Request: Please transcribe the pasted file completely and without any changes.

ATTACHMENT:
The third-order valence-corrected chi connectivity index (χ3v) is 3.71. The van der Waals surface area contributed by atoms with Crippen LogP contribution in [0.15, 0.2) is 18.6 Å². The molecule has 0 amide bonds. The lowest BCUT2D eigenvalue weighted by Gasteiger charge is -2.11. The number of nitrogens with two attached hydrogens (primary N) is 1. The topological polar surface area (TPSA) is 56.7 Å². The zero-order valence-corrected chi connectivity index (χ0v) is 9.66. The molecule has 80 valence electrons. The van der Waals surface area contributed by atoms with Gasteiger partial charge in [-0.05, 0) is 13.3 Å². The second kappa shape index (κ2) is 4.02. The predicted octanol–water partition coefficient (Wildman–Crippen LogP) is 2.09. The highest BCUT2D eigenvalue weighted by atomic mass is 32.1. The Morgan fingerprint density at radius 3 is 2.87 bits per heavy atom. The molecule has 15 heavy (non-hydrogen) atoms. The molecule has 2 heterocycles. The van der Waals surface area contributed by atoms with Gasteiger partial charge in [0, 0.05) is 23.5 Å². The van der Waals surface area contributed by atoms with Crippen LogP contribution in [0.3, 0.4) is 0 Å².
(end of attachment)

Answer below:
The third-order valence-corrected chi connectivity index (χ3v) is 3.71. The van der Waals surface area contributed by atoms with Crippen LogP contribution in [0.15, 0.2) is 18.6 Å². The molecule has 0 amide bonds. The lowest BCUT2D eigenvalue weighted by Gasteiger charge is -2.11. The number of nitrogens with two attached hydrogens (primary N) is 1. The topological polar surface area (TPSA) is 56.7 Å². The zero-order valence-corrected chi connectivity index (χ0v) is 9.66. The molecule has 80 valence electrons. The van der Waals surface area contributed by atoms with Gasteiger partial charge in [-0.05, 0) is 13.3 Å². The second kappa shape index (κ2) is 4.02. The predicted octanol–water partition coefficient (Wildman–Crippen LogP) is 2.09. The highest BCUT2D eigenvalue weighted by atomic mass is 32.1. The Morgan fingerprint density at radius 3 is 2.87 bits per heavy atom. The molecule has 15 heavy (non-hydrogen) atoms. The molecule has 2 heterocycles. The van der Waals surface area contributed by atoms with Gasteiger partial charge in [0, 0.05) is 23.5 Å². The van der Waals surface area contributed by atoms with Crippen LogP contribution in [0.3, 0.4) is 0 Å².